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    Already for some time the Austrian commander-in-chief, General Conrad von Hötzendorf, had been proposing the idea of a Strafexpedition that would lethally cripple Italy, Austria-Hungary's ex-ally, claimed to be guilty of betraying the Triple Alliance, and in previous years he had had the frontier studied in order to formulate studies with regard to a possible invasion. The problem had appeared to be serious, mostly because the frontier ran through high mountains and the limited Italian advances of 1915 had worsened the situation and excluded a great advance beyond the valleys of Valsugana and Val Lagarina (both connected by railway) and the plateaus of Lavarone, Folgaria and Asiago.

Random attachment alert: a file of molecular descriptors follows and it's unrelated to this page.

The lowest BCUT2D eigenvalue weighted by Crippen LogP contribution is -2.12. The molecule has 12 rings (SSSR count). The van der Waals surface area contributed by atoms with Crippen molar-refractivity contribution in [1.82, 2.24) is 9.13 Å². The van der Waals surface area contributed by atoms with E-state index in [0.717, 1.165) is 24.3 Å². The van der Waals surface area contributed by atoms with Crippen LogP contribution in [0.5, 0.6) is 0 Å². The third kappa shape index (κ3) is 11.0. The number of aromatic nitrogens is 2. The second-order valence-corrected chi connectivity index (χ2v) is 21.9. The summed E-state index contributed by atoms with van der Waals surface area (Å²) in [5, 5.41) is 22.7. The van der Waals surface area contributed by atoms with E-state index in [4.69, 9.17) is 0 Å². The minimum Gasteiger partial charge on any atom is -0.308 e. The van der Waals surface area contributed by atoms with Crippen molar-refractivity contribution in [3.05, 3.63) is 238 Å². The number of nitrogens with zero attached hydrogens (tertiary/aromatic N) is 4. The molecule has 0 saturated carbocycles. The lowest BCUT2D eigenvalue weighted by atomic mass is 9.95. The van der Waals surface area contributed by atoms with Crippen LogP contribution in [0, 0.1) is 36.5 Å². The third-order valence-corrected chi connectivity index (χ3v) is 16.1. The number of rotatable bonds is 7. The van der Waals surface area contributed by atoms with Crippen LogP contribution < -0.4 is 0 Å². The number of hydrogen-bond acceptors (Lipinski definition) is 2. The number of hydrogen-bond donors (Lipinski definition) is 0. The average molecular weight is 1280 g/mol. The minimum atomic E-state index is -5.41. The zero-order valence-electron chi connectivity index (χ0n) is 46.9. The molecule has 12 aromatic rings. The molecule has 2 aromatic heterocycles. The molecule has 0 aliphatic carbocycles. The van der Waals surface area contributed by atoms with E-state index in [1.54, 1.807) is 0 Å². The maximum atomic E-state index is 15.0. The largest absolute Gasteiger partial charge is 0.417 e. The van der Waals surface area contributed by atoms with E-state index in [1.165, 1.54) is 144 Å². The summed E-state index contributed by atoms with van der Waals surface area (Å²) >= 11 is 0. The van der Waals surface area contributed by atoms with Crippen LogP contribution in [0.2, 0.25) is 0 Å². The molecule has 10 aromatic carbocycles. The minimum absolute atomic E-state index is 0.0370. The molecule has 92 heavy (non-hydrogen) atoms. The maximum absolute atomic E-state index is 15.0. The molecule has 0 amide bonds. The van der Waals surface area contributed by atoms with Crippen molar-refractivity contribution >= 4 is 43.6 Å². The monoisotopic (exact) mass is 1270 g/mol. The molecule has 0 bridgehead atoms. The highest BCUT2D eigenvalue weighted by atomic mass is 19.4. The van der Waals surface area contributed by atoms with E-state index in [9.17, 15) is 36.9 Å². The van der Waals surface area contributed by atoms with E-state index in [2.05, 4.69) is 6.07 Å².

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    お願いします (7) Tiberius was elected a tribune of the people in 133 BCE. This office was first established to protect the plebeians, but later tribunes used it to advance their own careers. And as soon as Tiberius took office, he set to work for the rights of the plebes. The aristocrats in the Senate claimed that he was interested only in his own glory, but Tiberius denied it. He said that a trip through northern Italy had showed him how desperate the peasants really were. “The men who fight and die for Italy have only air and light. Without house or home, they wander with their wives and children in the open air.... They fight and die for the luxury and riches of others.” Tiberius insisted that Rome should give the land it gained through war to the poor. Conquered territory became state land. Technically, it belonged to Rome, but if wealthy citizens paid a small tax, they were allowed to farm it as their own. In this way most of the conquered territory passed into the hands of those who needed it least─the rich. Some aristocrats, including many senators, got tens of thousands of acres in this way. They used slave labor to work the land and made huge profits. (8) Tiberius made up his mind to change this law. He proposed that no one─no matter who his ancestors were─should be allowed to keep more than 300 acres of state land. The rest should be given to the poor. Once the homeless had land, he reasoned, they would be able to support themselves. They would no longer roam the cities in angry, hungry mobs. And, as landowners, they would be eligible to serve in the army. This would help the people, help the army, and help Rome─a “win” for everyone. But most of the senators stood against Tiberius, and it's easy to see why. His proposed law would rob them of the huge profits that they had enjoyed for so long.